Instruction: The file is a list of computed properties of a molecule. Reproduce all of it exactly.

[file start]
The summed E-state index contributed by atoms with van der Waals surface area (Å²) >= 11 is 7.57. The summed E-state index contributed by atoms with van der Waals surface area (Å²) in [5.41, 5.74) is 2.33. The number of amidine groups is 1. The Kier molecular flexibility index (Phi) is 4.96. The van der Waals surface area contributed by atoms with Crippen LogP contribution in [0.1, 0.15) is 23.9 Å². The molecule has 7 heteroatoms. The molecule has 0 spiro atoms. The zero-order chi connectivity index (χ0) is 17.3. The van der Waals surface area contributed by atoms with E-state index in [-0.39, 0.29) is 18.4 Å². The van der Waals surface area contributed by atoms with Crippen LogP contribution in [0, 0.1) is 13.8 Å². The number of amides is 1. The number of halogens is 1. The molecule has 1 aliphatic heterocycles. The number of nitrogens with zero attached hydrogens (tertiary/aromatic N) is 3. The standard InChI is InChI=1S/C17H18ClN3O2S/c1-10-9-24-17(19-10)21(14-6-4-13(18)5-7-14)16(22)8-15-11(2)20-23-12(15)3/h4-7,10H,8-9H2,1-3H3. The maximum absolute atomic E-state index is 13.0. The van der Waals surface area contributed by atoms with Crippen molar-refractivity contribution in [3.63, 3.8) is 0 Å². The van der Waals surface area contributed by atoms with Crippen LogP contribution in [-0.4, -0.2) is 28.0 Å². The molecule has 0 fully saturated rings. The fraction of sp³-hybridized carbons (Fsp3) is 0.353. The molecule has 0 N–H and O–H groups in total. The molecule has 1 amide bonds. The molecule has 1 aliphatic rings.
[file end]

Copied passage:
The summed E-state index contributed by atoms with van der Waals surface area (Å²) >= 11 is 7.57. The summed E-state index contributed by atoms with van der Waals surface area (Å²) in [5.41, 5.74) is 2.33. The number of amidine groups is 1. The Kier molecular flexibility index (Phi) is 4.96. The van der Waals surface area contributed by atoms with Crippen LogP contribution in [0.1, 0.15) is 23.9 Å². The molecule has 7 heteroatoms. The molecule has 0 spiro atoms. The zero-order chi connectivity index (χ0) is 17.3. The van der Waals surface area contributed by atoms with E-state index in [-0.39, 0.29) is 18.4 Å². The van der Waals surface area contributed by atoms with Crippen LogP contribution in [0, 0.1) is 13.8 Å². The number of amides is 1. The number of halogens is 1. The molecule has 1 aliphatic heterocycles. The number of nitrogens with zero attached hydrogens (tertiary/aromatic N) is 3. The standard InChI is InChI=1S/C17H18ClN3O2S/c1-10-9-24-17(19-10)21(14-6-4-13(18)5-7-14)16(22)8-15-11(2)20-23-12(15)3/h4-7,10H,8-9H2,1-3H3. The maximum absolute atomic E-state index is 13.0. The van der Waals surface area contributed by atoms with Crippen molar-refractivity contribution in [3.63, 3.8) is 0 Å². The van der Waals surface area contributed by atoms with Crippen LogP contribution in [-0.4, -0.2) is 28.0 Å². The molecule has 0 fully saturated rings. The fraction of sp³-hybridized carbons (Fsp3) is 0.353. The molecule has 0 N–H and O–H groups in total. The molecule has 1 amide bonds. The molecule has 1 aliphatic rings.